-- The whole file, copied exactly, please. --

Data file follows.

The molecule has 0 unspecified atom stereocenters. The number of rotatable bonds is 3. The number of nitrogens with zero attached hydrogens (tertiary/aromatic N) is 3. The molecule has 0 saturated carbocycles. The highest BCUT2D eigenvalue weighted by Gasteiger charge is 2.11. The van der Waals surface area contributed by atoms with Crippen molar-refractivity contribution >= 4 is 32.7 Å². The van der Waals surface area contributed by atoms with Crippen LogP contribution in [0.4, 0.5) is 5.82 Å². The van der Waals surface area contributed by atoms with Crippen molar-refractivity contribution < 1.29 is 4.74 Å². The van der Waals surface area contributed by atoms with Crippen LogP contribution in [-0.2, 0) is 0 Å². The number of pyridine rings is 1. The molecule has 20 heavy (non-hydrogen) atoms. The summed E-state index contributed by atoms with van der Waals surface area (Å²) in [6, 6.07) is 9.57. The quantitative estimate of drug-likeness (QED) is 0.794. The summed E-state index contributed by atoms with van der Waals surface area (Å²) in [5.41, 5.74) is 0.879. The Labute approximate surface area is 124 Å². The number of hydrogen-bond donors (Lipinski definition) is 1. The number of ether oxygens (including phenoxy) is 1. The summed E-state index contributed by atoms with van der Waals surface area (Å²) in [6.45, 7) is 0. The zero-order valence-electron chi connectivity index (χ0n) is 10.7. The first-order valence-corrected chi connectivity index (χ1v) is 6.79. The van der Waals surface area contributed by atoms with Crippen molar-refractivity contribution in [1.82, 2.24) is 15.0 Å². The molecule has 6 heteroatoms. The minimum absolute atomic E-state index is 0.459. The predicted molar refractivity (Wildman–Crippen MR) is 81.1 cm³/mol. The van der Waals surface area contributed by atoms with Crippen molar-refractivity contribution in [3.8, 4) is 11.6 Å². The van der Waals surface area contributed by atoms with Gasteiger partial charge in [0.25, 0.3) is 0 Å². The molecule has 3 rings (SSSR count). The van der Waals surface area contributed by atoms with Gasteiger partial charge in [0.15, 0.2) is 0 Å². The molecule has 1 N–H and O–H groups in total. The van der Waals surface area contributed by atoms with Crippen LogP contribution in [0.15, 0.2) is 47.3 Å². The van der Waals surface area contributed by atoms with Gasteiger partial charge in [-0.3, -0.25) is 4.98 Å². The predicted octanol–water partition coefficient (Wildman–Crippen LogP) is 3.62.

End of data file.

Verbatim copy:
The molecule has 0 unspecified atom stereocenters. The number of rotatable bonds is 3. The number of nitrogens with zero attached hydrogens (tertiary/aromatic N) is 3. The molecule has 0 saturated carbocycles. The highest BCUT2D eigenvalue weighted by Gasteiger charge is 2.11. The van der Waals surface area contributed by atoms with Crippen molar-refractivity contribution >= 4 is 32.7 Å². The van der Waals surface area contributed by atoms with Crippen LogP contribution in [0.4, 0.5) is 5.82 Å². The van der Waals surface area contributed by atoms with Crippen molar-refractivity contribution < 1.29 is 4.74 Å². The van der Waals surface area contributed by atoms with Crippen LogP contribution in [-0.2, 0) is 0 Å². The number of pyridine rings is 1. The molecule has 20 heavy (non-hydrogen) atoms. The summed E-state index contributed by atoms with van der Waals surface area (Å²) in [6, 6.07) is 9.57. The quantitative estimate of drug-likeness (QED) is 0.794. The summed E-state index contributed by atoms with van der Waals surface area (Å²) in [5.41, 5.74) is 0.879. The Labute approximate surface area is 124 Å². The number of hydrogen-bond donors (Lipinski definition) is 1. The number of ether oxygens (including phenoxy) is 1. The summed E-state index contributed by atoms with van der Waals surface area (Å²) in [6.45, 7) is 0. The zero-order valence-electron chi connectivity index (χ0n) is 10.7. The first-order valence-corrected chi connectivity index (χ1v) is 6.79. The van der Waals surface area contributed by atoms with Crippen molar-refractivity contribution in [1.82, 2.24) is 15.0 Å². The molecule has 6 heteroatoms. The minimum absolute atomic E-state index is 0.459. The predicted molar refractivity (Wildman–Crippen MR) is 81.1 cm³/mol. The van der Waals surface area contributed by atoms with Crippen molar-refractivity contribution in [3.8, 4) is 11.6 Å². The van der Waals surface area contributed by atoms with Gasteiger partial charge in [0.25, 0.3) is 0 Å². The molecule has 3 rings (SSSR count). The van der Waals surface area contributed by atoms with Gasteiger partial charge in [0.15, 0.2) is 0 Å². The molecule has 1 N–H and O–H groups in total. The van der Waals surface area contributed by atoms with Crippen LogP contribution in [0.15, 0.2) is 47.3 Å². The van der Waals surface area contributed by atoms with Gasteiger partial charge in [-0.3, -0.25) is 4.98 Å². The predicted octanol–water partition coefficient (Wildman–Crippen LogP) is 3.62.